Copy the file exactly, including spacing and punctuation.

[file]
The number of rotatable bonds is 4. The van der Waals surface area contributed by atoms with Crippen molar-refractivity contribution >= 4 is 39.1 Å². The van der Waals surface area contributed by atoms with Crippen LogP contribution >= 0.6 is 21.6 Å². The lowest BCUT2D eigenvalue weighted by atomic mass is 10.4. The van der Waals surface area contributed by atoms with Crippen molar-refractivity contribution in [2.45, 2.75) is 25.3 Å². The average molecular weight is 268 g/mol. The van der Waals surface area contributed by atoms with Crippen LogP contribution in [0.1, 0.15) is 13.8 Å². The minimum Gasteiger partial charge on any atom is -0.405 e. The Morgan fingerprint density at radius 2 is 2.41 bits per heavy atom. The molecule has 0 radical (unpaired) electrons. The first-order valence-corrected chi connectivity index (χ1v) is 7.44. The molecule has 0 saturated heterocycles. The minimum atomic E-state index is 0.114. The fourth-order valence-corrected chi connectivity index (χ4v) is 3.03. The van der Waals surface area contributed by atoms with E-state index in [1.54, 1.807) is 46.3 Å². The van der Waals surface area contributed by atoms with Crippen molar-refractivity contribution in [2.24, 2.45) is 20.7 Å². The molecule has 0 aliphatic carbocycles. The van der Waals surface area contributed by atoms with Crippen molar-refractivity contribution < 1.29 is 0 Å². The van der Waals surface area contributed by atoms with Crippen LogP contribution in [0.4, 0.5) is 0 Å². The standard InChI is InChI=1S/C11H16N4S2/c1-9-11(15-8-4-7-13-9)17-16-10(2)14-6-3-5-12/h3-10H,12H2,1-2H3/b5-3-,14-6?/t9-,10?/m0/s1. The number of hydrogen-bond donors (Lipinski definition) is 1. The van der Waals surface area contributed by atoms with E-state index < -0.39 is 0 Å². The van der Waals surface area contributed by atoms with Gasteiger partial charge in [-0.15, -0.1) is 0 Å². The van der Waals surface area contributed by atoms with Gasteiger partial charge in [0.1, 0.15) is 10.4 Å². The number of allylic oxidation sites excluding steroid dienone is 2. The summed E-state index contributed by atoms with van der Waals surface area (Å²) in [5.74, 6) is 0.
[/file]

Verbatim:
The number of rotatable bonds is 4. The van der Waals surface area contributed by atoms with Crippen molar-refractivity contribution >= 4 is 39.1 Å². The van der Waals surface area contributed by atoms with Crippen LogP contribution >= 0.6 is 21.6 Å². The lowest BCUT2D eigenvalue weighted by atomic mass is 10.4. The van der Waals surface area contributed by atoms with Crippen molar-refractivity contribution in [2.45, 2.75) is 25.3 Å². The average molecular weight is 268 g/mol. The van der Waals surface area contributed by atoms with Crippen LogP contribution in [0.1, 0.15) is 13.8 Å². The minimum Gasteiger partial charge on any atom is -0.405 e. The Morgan fingerprint density at radius 2 is 2.41 bits per heavy atom. The molecule has 0 radical (unpaired) electrons. The first-order valence-corrected chi connectivity index (χ1v) is 7.44. The molecule has 0 saturated heterocycles. The minimum atomic E-state index is 0.114. The fourth-order valence-corrected chi connectivity index (χ4v) is 3.03. The van der Waals surface area contributed by atoms with E-state index in [1.54, 1.807) is 46.3 Å². The van der Waals surface area contributed by atoms with Crippen molar-refractivity contribution in [2.24, 2.45) is 20.7 Å². The molecule has 0 aliphatic carbocycles. The van der Waals surface area contributed by atoms with Crippen molar-refractivity contribution < 1.29 is 0 Å². The van der Waals surface area contributed by atoms with Crippen LogP contribution in [0.4, 0.5) is 0 Å². The standard InChI is InChI=1S/C11H16N4S2/c1-9-11(15-8-4-7-13-9)17-16-10(2)14-6-3-5-12/h3-10H,12H2,1-2H3/b5-3-,14-6?/t9-,10?/m0/s1. The number of hydrogen-bond donors (Lipinski definition) is 1. The van der Waals surface area contributed by atoms with E-state index < -0.39 is 0 Å². The van der Waals surface area contributed by atoms with Gasteiger partial charge in [-0.15, -0.1) is 0 Å². The van der Waals surface area contributed by atoms with Gasteiger partial charge in [0.1, 0.15) is 10.4 Å². The number of allylic oxidation sites excluding steroid dienone is 2. The summed E-state index contributed by atoms with van der Waals surface area (Å²) in [5.74, 6) is 0.